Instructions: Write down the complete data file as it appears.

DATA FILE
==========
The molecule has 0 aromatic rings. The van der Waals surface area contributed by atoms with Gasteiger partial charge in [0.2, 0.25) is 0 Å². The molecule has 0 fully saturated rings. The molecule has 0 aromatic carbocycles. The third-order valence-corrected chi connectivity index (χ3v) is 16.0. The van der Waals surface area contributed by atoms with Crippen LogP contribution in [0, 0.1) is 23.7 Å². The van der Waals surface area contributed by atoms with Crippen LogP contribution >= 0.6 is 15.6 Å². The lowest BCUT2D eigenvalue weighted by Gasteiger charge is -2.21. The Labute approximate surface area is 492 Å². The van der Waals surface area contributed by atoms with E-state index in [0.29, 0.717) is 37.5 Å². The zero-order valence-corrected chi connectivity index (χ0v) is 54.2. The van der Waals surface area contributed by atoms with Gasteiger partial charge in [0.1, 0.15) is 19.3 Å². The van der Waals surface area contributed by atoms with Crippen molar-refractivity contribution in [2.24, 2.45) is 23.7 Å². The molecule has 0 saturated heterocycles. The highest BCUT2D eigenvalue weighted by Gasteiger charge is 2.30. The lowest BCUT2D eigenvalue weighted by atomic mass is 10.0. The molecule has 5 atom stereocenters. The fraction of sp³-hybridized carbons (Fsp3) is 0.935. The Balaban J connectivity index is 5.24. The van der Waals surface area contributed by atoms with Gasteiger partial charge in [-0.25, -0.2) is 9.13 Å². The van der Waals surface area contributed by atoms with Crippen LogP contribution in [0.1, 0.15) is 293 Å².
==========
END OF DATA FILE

The molecule has 0 aromatic rings. The van der Waals surface area contributed by atoms with Gasteiger partial charge in [0.2, 0.25) is 0 Å². The molecule has 0 fully saturated rings. The molecule has 0 aromatic carbocycles. The third-order valence-corrected chi connectivity index (χ3v) is 16.0. The van der Waals surface area contributed by atoms with Crippen LogP contribution in [0, 0.1) is 23.7 Å². The van der Waals surface area contributed by atoms with Crippen LogP contribution >= 0.6 is 15.6 Å². The lowest BCUT2D eigenvalue weighted by Gasteiger charge is -2.21. The Labute approximate surface area is 492 Å². The van der Waals surface area contributed by atoms with E-state index in [0.29, 0.717) is 37.5 Å². The zero-order valence-corrected chi connectivity index (χ0v) is 54.2. The van der Waals surface area contributed by atoms with Gasteiger partial charge in [0.1, 0.15) is 19.3 Å². The van der Waals surface area contributed by atoms with Crippen molar-refractivity contribution in [2.24, 2.45) is 23.7 Å². The molecule has 0 saturated heterocycles. The highest BCUT2D eigenvalue weighted by Gasteiger charge is 2.30. The lowest BCUT2D eigenvalue weighted by atomic mass is 10.0. The molecule has 5 atom stereocenters. The fraction of sp³-hybridized carbons (Fsp3) is 0.935. The Balaban J connectivity index is 5.24. The van der Waals surface area contributed by atoms with Gasteiger partial charge in [-0.25, -0.2) is 9.13 Å². The van der Waals surface area contributed by atoms with Crippen LogP contribution in [0.1, 0.15) is 293 Å².